We may still be in October, but if you are thinking of traveling home for the holidays, get on booking those tickets immediately. According to booking data from Travelocity, Christmastime travelers get the best deals when they book by Nov. 12.
Granted it’s Travelocity’s job to get you to buy tickets, but if you’re looking to snag a good deal, it’s smart to look at its data to get an idea of how much you’ll be paying and how much when you purchase the ticket will affect the final price.For example, according to the data, the average round-trip domestic airfare for travel at Christmastime is $450, up 7.5 percent from last year. Those traveling internationally still will be paying for expensive tickets, but they’re about the same price as last year, with the average ticket at $1,016, up only 2.5 percent from last year.
Here is Travelocity’s booking barometer:
8 weeks before
Oct 30 – Nov 5
7 weeks before
Nov 6 – Nov 12
6 weeks before
Nov 13 – Nov 19
5 weeks before
Nov 20 – Nov 26
4 weeks before
Nov 27 – Dec 3
3 weeks before
Dec 4 – Dec 10
2 weeks before
Dec 11 – Dec 17
1 week before
Dec 18 – Dec 24
As you can see, you can book now and snag a cheap ticket, or keep your fingers crossed and buy a relatively last-minute one a few weeks before. Other Christmas booking tips include avoiding the Sunday and Monday after Christmas, as those are two days with ticket spikes.
Not going home for Christmastime? This is also the time to book for Thanksgiving. Between now and Nov. 9, Travelocity says prices drop, and then go right back up, and steeply, around Nov. 10.
AKA: Vesakha, Vesak, Wesak, Visak, Vixakha and many more derivatives.
When? The second Sunday in May OR the day of the full moon in May OR the Sunday nearest to the day of the full moon in May OR the eighth day of the fourth lunar month OR if you’ve decided all that calendric work is too much hassle, like the Japanese, April 8.
Reason for celebration, then? The birth of the Buddha, of course. Though for many, the Buddha’s birth, death and enlightenment are lumped together in one big holiday. So …
Who died? The Buddha.
Origins: Some 2,500 years ago, Queen Mahamaya of the Shakya Kingdom in modern-day Nepal gave birth in a grove of blossoming trees. As the blossoms fell around mother and child, they were cleansed by two streams of water from the sky. Then the baby stood up and walked seven steps, pointed up with one hand and down with the other – not unlike a Disco Fever John Travolta – and declared that he alone was “the World-Honored One.”
The rest is Buddhist history. The toddler, named Siddhartha Gautama, grew up to become the Buddha and the founder of one of the world’s major religions. He attained Enlightenment under the Bodhi tree in what is now Bodhgaya, India. Later, after amassing many followers, he died, either of food poisoning or mesenteric infarction, depending who you ask, and reached Parinirvana, the final deathless state of Buddhism.
How is it celebrated now? Bathing little statues of the baby Buddha with tea or water, hanging lanterns, extended temple services.
Other ways to celebrate: Freeing caged birds, parades with dancers and illuminated lantern floats, temple offerings.
Concurrent festivals: The Flower Festival in Japan, the Bun Festival in Hong Kong.
Associated food: In many places, varieties of porridge, which commemorate the dish that Buddha received that ended his asceticism phase.
Associated commercialism: Certain companies like McDonald’s will even offer solely vegetarian options on Buddha’s birthday to stick with the spirit of the festival. Precious little, in fact. Though sales of lotus lanterns and baby Buddha statues rocket during this time, the celebrations are remarkably uncommercial.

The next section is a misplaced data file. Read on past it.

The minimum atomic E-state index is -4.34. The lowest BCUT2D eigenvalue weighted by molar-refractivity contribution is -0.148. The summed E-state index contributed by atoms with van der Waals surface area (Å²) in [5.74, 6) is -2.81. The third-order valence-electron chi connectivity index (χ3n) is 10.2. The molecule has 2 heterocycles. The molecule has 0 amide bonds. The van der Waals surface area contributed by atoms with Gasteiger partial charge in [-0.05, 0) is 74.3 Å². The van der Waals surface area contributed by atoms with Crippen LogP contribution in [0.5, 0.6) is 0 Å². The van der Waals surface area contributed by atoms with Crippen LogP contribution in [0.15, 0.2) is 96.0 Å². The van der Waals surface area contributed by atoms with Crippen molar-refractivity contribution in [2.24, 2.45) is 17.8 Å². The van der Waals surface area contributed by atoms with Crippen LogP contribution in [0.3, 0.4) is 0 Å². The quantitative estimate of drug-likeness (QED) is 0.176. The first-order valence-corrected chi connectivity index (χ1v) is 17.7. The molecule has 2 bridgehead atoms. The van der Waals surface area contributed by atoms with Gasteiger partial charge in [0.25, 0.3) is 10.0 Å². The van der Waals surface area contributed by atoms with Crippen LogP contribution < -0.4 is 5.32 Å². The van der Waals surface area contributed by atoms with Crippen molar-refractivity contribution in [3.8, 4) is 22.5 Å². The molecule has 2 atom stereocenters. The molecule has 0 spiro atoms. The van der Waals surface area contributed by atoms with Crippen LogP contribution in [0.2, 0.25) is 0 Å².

Associated confusion: There is no reliable record for when the Buddha was actually born, thus the wide range of celebratory dates. This in no way puts a damper on festivities, but does result in a bit of awkwardness when there are two full moons in May, which happens regularly enough. Most recently it occurred in 2007, and Cambodia, Sri Lanka and Malaysia decided to celebrate during the first full moon of the month, while Singapore and Thailand celebrated at the end of May.
Best place to enjoy the festivities: Seoul really takes it up a notch, planning a week of events and celebrations in the lead-up. It kicks off with the Lotus Lantern Festival the weekend prior to Buddha’s birthday, when tens of thousands of Korean Buddhists parade through Seoul’s main roads under colorful lanterns, bringing the city to a standstill. The municipal government really pulls out all the stops, offering music, dance and theater performances in public places that are jammed with revelers. Take a look at the celebrations in Seoul and elsewhere around the world in this gallery:
Part of: Japan’s Golden Week, a series of four public holidays in the span of a week that sees offices closed, trains and planes packed and a mass exodus from the major cities like Tokyo.
Who died? Former Japanese Emperor Hirohito, posthumously referred to as Emperor Showa.
They changed his name? Showa refers to the era of Hirohito’s reign. After death, Japanese emperors were referred to by the name of the era during which they ruled. The Showa Emperor’s reign lasted from 1926 to 1989, the longest era in Japanese history. Showa can be translated as “enlightened peace.”
… wasn’t he the ruler during WWII? Hirohitochose the name “showa” for his era after returning from the post-WWI battlefields in France and witnessing the devastation there. His anti-war sentiment seems to have been legitimate, but he ended up reigning over a period of unprecedented military brutality. However, he also reigned over a period of unprecedented economic growth in the years after the war.
How is the holiday celebrated now? Officially it’s a time to reflect on the era of Hirohito’s reign, Japan’s turbulent past and subsequent recovery, and where the country is headed. In reality, as the start of Golden Week, it’s when most Japanese take off for a vacation.